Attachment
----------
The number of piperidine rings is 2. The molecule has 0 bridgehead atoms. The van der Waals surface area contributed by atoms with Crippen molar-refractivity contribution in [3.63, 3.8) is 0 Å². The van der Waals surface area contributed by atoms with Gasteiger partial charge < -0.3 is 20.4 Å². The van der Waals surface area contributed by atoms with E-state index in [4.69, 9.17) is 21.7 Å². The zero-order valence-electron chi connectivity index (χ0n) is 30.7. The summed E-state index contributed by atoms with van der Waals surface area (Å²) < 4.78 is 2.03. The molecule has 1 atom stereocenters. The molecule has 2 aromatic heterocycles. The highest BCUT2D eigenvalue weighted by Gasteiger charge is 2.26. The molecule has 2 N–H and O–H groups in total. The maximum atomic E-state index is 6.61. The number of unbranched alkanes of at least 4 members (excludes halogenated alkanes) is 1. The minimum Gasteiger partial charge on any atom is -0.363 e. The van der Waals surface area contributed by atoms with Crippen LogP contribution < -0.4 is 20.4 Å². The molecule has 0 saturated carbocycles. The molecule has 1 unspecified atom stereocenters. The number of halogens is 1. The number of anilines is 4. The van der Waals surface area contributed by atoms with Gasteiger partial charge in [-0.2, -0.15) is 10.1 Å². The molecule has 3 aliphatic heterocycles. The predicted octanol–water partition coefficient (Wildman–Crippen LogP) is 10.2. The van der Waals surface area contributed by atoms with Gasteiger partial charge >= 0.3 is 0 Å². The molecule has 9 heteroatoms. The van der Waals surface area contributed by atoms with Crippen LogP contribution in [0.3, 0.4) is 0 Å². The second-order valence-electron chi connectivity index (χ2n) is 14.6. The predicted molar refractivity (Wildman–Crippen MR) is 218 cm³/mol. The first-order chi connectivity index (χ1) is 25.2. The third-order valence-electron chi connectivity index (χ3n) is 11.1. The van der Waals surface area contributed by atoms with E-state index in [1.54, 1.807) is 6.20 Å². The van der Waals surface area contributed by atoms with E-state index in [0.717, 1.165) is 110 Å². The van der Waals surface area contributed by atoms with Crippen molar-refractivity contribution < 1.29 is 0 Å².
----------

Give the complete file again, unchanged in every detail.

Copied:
The number of piperidine rings is 2. The molecule has 0 bridgehead atoms. The van der Waals surface area contributed by atoms with Crippen molar-refractivity contribution in [3.63, 3.8) is 0 Å². The van der Waals surface area contributed by atoms with Gasteiger partial charge < -0.3 is 20.4 Å². The van der Waals surface area contributed by atoms with E-state index in [4.69, 9.17) is 21.7 Å². The zero-order valence-electron chi connectivity index (χ0n) is 30.7. The summed E-state index contributed by atoms with van der Waals surface area (Å²) < 4.78 is 2.03. The molecule has 1 atom stereocenters. The molecule has 2 aromatic heterocycles. The highest BCUT2D eigenvalue weighted by Gasteiger charge is 2.26. The molecule has 2 N–H and O–H groups in total. The maximum atomic E-state index is 6.61. The number of unbranched alkanes of at least 4 members (excludes halogenated alkanes) is 1. The minimum Gasteiger partial charge on any atom is -0.363 e. The van der Waals surface area contributed by atoms with Crippen LogP contribution < -0.4 is 20.4 Å². The molecule has 0 saturated carbocycles. The molecule has 1 unspecified atom stereocenters. The number of halogens is 1. The number of anilines is 4. The van der Waals surface area contributed by atoms with Gasteiger partial charge in [-0.2, -0.15) is 10.1 Å². The molecule has 3 aliphatic heterocycles. The predicted octanol–water partition coefficient (Wildman–Crippen LogP) is 10.2. The van der Waals surface area contributed by atoms with Gasteiger partial charge >= 0.3 is 0 Å². The molecule has 9 heteroatoms. The van der Waals surface area contributed by atoms with Crippen LogP contribution in [0.3, 0.4) is 0 Å². The second-order valence-electron chi connectivity index (χ2n) is 14.6. The predicted molar refractivity (Wildman–Crippen MR) is 218 cm³/mol. The first-order chi connectivity index (χ1) is 25.2. The third-order valence-electron chi connectivity index (χ3n) is 11.1. The van der Waals surface area contributed by atoms with E-state index in [1.54, 1.807) is 6.20 Å². The van der Waals surface area contributed by atoms with E-state index in [0.717, 1.165) is 110 Å². The van der Waals surface area contributed by atoms with Crippen molar-refractivity contribution < 1.29 is 0 Å².